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Get to know part‑time faculty member Alex Keaveny
In a series of profiles over the coming months, we’ll introduce you to some of the Schulich School of Law’s part-time faculty members. They are casually called “downtowners” because many of the almost 70 professors who teach evening classes here are practitioners who work in downtown Halifax.
Dana-Lyn Mackenzie, the law school’s director of Student Services and Engagement, works with the downtowners on their course requirements. “We couldn’t run the law school without them,” she says.
Alex Keaveny, a senior Crown attorney in Nova Scotia Public Prosecution Service’s Special Prosecution Section, has been teaching the three-hour Civil Trial Practice to third-year students once a week since the winter semester of 2007. This seminar course provides an intensive introduction to civil litigation and ends with a model trial.
Designed to teach students the procedures required to prepare and conduct a civil action trial, the course develops their skills in interviewing parties and witnesses, conducting discovery examinations and direct and cross-examination at trial, and preparing and assessing expert evidence.
The students are reading the law, but I’m trying to give a broader perspective than what they might be learning from their textbooks.
“This course is very practical and litigation-based,” says Keaveny. “The hardest thing to appreciate as a student is just how nuanced litigation can be. It’s a very people-driven process, and each unique mix of people—judges, witnesses, lawyers, everyone—makes every trial unique in many ways. The students are reading the law, but I’m trying to give a broader perspective than what they might be learning from their textbooks.”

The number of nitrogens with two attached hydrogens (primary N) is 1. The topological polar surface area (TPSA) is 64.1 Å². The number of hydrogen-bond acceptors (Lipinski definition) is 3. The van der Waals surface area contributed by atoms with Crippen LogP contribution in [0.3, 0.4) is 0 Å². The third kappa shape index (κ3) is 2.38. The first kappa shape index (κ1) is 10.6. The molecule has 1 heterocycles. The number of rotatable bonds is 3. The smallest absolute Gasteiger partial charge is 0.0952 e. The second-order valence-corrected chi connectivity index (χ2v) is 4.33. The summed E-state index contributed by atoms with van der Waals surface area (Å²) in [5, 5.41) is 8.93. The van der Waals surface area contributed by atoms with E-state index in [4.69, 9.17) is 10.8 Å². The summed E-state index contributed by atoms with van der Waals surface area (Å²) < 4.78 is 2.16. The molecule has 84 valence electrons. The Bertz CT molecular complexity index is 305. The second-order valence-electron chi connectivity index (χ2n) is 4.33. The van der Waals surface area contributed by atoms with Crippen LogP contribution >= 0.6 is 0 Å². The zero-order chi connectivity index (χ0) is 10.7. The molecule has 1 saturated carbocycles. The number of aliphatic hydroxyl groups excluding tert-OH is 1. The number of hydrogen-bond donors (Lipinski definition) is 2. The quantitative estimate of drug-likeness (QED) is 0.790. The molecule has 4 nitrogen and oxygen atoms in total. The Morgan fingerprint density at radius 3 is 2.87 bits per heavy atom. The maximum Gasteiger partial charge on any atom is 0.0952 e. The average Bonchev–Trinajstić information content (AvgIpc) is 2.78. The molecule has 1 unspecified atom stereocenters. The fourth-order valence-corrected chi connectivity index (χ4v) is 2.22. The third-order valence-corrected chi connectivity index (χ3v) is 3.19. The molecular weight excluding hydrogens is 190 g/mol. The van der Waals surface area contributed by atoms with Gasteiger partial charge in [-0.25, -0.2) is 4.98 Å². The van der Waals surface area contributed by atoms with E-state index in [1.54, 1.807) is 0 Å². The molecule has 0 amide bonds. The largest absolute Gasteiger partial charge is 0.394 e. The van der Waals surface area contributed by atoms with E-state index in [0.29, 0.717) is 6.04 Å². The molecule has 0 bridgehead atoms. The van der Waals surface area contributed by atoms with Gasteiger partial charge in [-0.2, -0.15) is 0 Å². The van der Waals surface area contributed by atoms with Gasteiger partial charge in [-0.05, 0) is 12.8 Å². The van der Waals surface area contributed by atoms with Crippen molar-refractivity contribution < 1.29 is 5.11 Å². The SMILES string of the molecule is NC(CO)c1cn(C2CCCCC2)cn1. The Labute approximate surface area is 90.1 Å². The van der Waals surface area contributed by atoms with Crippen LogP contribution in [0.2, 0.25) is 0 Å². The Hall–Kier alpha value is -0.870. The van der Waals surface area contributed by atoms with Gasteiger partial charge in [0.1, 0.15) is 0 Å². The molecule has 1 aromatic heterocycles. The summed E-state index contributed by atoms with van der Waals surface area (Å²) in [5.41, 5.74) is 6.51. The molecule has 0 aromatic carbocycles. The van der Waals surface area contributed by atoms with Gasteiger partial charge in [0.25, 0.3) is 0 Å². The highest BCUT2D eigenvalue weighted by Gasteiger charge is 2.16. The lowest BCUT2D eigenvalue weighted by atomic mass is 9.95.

Not only do the students learn from Keaveny, but he also learns from them. “The students are all intelligent people, and their questions are very good,” he says. “I like the interchange of ideas and opinions. I’m reminded of things I may have forgotten or I get a new perspective on something. As the instructor you come with your own views and conclusions, especially after more than a decade working with the same case materials, but each year the students show that other conclusions are available.”
Keaveny’s favourite part of teaching is the mock civil trial, the final assignment in the course. “We try to make the mock trial as realistic as possible,” he says. “We have sittings judges keeping things on track, the experts are actual pathologists, and there’s a jury.” It’s also a fun day. “We really try to win, and I’m engaging with the students toward that goal. Everyone has to work together.”
I like teaching skills that the students are going to immediately apply when they start practicing.
A memorable moment in one mock trial happened when a student had an objection, and the instructors hadn’t specifically taught the mechanics of how to make an objection. The objecting student stood up, turned to the other team, told the objection and said why. The other student argued back, and there were two or three back-and-forths between the students.
The judge finally piped up, “If counsel has finished debating, maybe you want to hear from me!” The students learned that you have to object to the judge, not to the other side. Keaveny tells this story each year when the students are taught how to object.
Keaveny has been teaching long enough that one of his former students is now a Crown attorney in Dartmouth and a colleague, and he sees many more around courthouses and law offices. He has no plans to stop stepping into the classroom in the near future. “I like having the connection to the students and the law school. I love the trial part because it’s so fluid. And I like teaching skills that the students are going to immediately apply when they start practicing.”
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